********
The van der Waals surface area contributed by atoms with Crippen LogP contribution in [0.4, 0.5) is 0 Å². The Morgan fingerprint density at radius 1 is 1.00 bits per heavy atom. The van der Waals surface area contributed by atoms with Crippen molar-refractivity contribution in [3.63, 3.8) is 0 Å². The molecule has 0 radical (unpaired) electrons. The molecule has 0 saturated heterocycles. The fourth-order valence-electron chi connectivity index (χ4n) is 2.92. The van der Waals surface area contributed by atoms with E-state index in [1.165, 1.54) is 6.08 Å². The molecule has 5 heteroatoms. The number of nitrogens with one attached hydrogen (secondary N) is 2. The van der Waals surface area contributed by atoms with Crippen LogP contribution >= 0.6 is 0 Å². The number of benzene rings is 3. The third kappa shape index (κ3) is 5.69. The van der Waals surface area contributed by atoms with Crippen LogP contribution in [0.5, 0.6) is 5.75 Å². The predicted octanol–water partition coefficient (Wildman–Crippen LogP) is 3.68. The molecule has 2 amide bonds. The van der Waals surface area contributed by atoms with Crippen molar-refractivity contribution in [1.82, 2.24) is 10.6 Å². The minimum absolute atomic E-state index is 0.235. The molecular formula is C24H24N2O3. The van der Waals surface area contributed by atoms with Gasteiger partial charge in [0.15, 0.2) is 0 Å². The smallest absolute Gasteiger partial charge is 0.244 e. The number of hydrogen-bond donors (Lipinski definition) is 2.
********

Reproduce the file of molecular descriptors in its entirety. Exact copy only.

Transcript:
The van der Waals surface area contributed by atoms with Crippen LogP contribution in [0.4, 0.5) is 0 Å². The Morgan fingerprint density at radius 1 is 1.00 bits per heavy atom. The van der Waals surface area contributed by atoms with Crippen molar-refractivity contribution in [3.63, 3.8) is 0 Å². The molecule has 0 radical (unpaired) electrons. The molecule has 0 saturated heterocycles. The fourth-order valence-electron chi connectivity index (χ4n) is 2.92. The van der Waals surface area contributed by atoms with E-state index in [1.165, 1.54) is 6.08 Å². The molecule has 5 heteroatoms. The number of nitrogens with one attached hydrogen (secondary N) is 2. The van der Waals surface area contributed by atoms with Crippen LogP contribution >= 0.6 is 0 Å². The number of benzene rings is 3. The third kappa shape index (κ3) is 5.69. The van der Waals surface area contributed by atoms with Crippen LogP contribution in [0.5, 0.6) is 5.75 Å². The predicted octanol–water partition coefficient (Wildman–Crippen LogP) is 3.68. The molecule has 2 amide bonds. The van der Waals surface area contributed by atoms with Crippen molar-refractivity contribution in [1.82, 2.24) is 10.6 Å². The minimum absolute atomic E-state index is 0.235. The molecular formula is C24H24N2O3. The van der Waals surface area contributed by atoms with Gasteiger partial charge in [0.15, 0.2) is 0 Å². The smallest absolute Gasteiger partial charge is 0.244 e. The number of hydrogen-bond donors (Lipinski definition) is 2.